Spencer Dinwiddie took the Nets’ seventh straight defeat on his shoulders, saying “it’s on me, for sure” after missing a late technical free throw and extending his recent shooting slump in Tuesday’s overtime loss to the Thunder.
His teammates insisted such a declaration was unnecessary.
“Just keep going. We go as far as he takes us,” Caris LeVert said after the game. “He’s the guy right now, so he has to keep going no matter what kind of night he’s having. We feed off of his energy more than anything else, whether he’s making shots or missing shots. He’s the quarterback of the team right now. Just keep going.”
With imported All-Stars Kevin Durant and Kyrie Irving sidelined with injuries, Dinwiddie is averaging a career-high 22.4 points per game through 36 appearances. But he has shot just 36.3 percent from the floor and 22 percent from 3-point range during the team’s losing streak.
Despite his teammate’s slump, Joe Harris believes Dinwiddie — an 80 percent free-throw shooter — was the right choice to take the potential tiebreaking technical foul shot with 11.7 seconds left in regulation against Oklahoma City. Dinwiddie clanked it off the rim and also missed a floater as time expired to send the game to overtime.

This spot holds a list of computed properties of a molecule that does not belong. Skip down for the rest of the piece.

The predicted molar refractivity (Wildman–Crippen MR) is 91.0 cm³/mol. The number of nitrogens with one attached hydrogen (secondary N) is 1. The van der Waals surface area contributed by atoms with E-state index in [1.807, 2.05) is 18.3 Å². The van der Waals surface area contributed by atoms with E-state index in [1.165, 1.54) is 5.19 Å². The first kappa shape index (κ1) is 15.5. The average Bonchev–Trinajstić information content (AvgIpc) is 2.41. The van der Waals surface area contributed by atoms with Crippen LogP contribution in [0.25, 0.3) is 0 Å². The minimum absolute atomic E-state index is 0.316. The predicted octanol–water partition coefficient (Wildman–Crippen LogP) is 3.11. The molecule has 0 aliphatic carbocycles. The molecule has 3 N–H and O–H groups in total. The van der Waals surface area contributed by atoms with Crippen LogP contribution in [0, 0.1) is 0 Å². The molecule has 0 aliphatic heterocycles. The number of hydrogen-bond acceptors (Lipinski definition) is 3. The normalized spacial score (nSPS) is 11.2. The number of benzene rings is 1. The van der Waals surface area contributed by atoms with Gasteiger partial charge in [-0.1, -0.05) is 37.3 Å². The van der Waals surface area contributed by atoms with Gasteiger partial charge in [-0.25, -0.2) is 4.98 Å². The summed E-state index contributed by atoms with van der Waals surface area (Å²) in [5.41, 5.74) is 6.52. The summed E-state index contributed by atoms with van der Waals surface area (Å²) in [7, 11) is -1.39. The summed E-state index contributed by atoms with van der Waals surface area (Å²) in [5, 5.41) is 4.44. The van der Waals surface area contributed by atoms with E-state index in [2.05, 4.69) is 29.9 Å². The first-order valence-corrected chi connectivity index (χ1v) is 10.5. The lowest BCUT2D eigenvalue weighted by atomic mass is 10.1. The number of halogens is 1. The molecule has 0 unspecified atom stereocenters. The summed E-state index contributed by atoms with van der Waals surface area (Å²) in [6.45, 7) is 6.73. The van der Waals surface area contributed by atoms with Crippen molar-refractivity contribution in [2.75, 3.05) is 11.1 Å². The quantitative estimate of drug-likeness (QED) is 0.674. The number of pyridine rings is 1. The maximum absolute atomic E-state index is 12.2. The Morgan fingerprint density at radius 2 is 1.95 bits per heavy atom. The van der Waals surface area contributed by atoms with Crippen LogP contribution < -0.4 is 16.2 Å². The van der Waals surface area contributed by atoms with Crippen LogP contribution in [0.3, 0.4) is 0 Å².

“Spencer has been really consistent for us all season from the line,” Harris said. “We all had a lot of confidence in him to make the shot.”
Coach Kenny Atkinson had used the same starting lineup in 23 of the previous 24 games before inserting forward Rodions Kurucs for Garrett Temple against the Thunder.
Temple still logged more playing time off the bench, scoring 11 points in 28 minutes. Kurucs had four points (2-for-4) and four assists in 19 minutes.
“I liked it. I thought it was good for both of them,” Atkinson said. “I thought Rodi was good and Garrett, it gave him a real boost and managed his minutes. I was pleased with that change.”